Government confirms date for triggering Article 50

20 Mar 17

Downing Street today announced that the official process of leaving the EU will start on March 29 after the Queen gave royal assent to the necessary legislation last week.

The president of the European Council Donald Tusk is expected to offer an initial response within 48 hours.

The announcement comes as a think-tank released a report warning of the legislative burden on parliament of exiting the EU.

Delivering Brexit will require 15 additional bills as well as The Great Repeal Bill, according to research published by the Institute for Government released today.

The Great Repeal Bill will bring EU law back onto the UK statute books and is expected to be announced in the Queen’s Speech this spring.

Legislating Brexit warns departments need to “ruthlessly” prioritise other legislation as Brexit-related bills will leave room for little else.

The typical Queen’s Speech - usually held every year - only announces 20 bills, the report points out.

Hannah White, IfG director of research, said: "The legislation required for Brexit will leave little parliamentary time for anything else – and making a success of it will require a large volume of bills and secondary legislation to be passed by parliament against a hard deadline.

“It will be a challenge for both the government and parliament to do all this while still ensuring full scrutiny and leaving room for the government’s domestic policy agenda.”

This comes after the Sunday Telegraph reported yesterday senior figures from three Whitehall departments delivering Brexit have told Philip Hammond and the Treasury they need tens of millions of extra funding.

Although David Gauke, chief secretary to the Treasury, downplayed these resource concerns.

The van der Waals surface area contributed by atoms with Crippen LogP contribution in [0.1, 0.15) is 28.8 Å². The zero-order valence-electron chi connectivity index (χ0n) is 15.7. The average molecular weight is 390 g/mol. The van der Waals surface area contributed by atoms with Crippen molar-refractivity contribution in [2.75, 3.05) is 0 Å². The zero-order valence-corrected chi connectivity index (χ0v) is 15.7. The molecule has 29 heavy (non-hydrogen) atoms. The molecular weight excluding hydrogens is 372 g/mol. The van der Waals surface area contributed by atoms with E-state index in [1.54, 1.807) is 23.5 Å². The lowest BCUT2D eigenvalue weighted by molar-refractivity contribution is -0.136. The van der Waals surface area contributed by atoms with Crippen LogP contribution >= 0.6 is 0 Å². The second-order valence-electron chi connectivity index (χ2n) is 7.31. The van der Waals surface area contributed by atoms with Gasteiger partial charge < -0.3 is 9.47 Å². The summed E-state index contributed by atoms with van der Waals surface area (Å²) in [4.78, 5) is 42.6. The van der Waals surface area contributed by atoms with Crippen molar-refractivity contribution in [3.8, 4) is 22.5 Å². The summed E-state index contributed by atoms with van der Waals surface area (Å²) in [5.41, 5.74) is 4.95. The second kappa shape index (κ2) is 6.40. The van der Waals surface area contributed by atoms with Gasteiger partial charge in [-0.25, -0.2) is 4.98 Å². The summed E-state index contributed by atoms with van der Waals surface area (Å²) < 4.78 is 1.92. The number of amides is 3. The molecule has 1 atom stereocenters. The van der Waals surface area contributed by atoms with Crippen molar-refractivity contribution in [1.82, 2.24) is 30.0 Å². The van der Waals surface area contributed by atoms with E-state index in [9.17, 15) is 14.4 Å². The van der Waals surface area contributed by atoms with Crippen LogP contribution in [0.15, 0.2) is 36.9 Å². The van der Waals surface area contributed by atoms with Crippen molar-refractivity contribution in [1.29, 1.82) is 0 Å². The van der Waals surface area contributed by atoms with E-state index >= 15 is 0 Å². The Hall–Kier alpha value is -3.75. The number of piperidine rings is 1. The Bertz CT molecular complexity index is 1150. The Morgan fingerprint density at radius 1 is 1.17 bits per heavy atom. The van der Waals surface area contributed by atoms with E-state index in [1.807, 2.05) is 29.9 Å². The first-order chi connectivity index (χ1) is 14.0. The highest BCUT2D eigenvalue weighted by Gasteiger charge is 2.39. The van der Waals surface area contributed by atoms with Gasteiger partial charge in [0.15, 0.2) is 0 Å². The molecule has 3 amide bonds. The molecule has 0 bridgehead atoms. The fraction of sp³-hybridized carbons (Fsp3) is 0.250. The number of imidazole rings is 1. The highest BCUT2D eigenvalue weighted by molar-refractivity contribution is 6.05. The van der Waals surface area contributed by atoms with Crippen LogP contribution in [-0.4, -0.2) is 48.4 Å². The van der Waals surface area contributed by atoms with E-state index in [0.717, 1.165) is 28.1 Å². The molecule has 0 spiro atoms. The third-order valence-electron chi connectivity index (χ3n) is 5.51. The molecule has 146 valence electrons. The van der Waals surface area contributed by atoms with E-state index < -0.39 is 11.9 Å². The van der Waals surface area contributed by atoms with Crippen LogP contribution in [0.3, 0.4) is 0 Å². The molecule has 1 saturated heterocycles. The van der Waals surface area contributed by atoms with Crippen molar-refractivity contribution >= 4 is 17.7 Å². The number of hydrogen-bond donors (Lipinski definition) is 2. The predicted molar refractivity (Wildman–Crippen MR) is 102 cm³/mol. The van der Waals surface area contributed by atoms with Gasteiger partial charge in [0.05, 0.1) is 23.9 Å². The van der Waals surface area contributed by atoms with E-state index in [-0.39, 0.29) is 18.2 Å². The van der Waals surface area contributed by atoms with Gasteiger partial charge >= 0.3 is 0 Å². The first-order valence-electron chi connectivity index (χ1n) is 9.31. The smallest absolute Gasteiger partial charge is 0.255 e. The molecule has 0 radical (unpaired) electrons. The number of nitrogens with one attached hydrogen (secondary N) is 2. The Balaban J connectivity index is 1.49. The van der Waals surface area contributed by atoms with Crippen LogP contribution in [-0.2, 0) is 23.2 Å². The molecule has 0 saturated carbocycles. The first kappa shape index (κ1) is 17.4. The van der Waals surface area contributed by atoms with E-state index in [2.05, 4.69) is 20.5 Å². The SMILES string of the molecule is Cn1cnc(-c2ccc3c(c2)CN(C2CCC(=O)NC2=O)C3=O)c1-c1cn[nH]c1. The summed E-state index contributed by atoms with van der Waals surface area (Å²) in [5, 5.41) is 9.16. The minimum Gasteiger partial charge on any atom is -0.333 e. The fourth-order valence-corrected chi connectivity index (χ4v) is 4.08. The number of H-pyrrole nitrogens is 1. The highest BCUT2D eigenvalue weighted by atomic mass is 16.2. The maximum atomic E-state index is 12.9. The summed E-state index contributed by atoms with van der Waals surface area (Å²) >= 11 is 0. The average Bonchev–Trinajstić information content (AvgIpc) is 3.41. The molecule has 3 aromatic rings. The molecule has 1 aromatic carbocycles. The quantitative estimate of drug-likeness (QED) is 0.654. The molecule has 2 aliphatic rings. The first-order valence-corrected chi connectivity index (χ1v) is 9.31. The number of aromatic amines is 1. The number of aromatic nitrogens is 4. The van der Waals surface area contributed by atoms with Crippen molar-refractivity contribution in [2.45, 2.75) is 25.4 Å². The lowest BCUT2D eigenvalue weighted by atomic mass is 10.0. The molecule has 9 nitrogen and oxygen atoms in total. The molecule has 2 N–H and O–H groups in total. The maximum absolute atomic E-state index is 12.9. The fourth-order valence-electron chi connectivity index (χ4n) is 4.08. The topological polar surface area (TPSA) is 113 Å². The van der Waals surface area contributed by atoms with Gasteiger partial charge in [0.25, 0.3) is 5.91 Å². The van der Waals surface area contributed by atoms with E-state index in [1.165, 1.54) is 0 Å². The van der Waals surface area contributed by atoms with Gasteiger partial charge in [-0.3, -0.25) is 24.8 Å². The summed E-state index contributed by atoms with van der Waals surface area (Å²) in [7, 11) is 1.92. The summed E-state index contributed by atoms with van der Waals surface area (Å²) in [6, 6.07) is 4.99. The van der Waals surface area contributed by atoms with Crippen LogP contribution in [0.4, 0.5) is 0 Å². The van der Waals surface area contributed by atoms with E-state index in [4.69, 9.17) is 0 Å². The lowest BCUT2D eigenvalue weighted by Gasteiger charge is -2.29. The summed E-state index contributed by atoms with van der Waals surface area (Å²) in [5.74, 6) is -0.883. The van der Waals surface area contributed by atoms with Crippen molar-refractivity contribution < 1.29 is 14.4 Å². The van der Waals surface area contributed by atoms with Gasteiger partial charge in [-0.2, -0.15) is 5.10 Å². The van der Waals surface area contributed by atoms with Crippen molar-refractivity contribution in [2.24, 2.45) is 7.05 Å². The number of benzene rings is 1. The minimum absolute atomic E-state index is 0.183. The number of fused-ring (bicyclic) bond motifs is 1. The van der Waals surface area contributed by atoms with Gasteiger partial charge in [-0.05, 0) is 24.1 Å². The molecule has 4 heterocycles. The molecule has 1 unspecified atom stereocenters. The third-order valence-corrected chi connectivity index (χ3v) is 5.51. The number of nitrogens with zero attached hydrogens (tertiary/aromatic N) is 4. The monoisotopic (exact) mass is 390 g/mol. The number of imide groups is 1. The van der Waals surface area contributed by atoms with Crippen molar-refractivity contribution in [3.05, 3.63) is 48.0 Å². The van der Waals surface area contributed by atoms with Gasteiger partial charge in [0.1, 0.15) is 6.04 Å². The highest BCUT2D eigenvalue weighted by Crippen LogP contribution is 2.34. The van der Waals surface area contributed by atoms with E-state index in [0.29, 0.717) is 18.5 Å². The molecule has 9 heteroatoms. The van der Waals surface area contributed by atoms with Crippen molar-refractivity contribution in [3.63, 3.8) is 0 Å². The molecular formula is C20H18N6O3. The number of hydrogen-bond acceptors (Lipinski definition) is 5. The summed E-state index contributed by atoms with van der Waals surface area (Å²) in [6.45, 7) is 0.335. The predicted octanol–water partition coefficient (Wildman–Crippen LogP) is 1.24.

“We are confident that departments have the resources needed to ensure we get the best deal for Britain as we leave the EU, and have the right skills to make the most of the opportunities that lie ahead,” he said.

IfG researchers said in their report the extent of legislative change required will inevitably lead to government using different routes to make Brexit-related changes – such as using secondary legislation to amend primary legation [so-called Henry VIII powers] – which is subject to less parliamentary scrutiny. 

Because of this, the paper argues, the government should resist the temptation to introduce non-essential changes in the repeal bill.

Instead, priority should be to copy across the acquis – the body of European Union law - which can be amended after Brexit.

The paper also calls for Theresa May’s government, which has a narrow majority in the Commons, to issue white papers with full impact assessments and scheduling the legislative programme to allow the timely passage of any secondary legislation.


As the government prepares to trigger Article 50, CIPFA is bringing together leading experts and practitioners to debate the future implications for public services.

A new issue of PF Perspectives – The Brexit balance sheet: weighing up the public sector costs – is being launched on Tuesday 4 April at a public debate in Westminster.

For an invitation and further details contact Saskia.Black@cipfa.org

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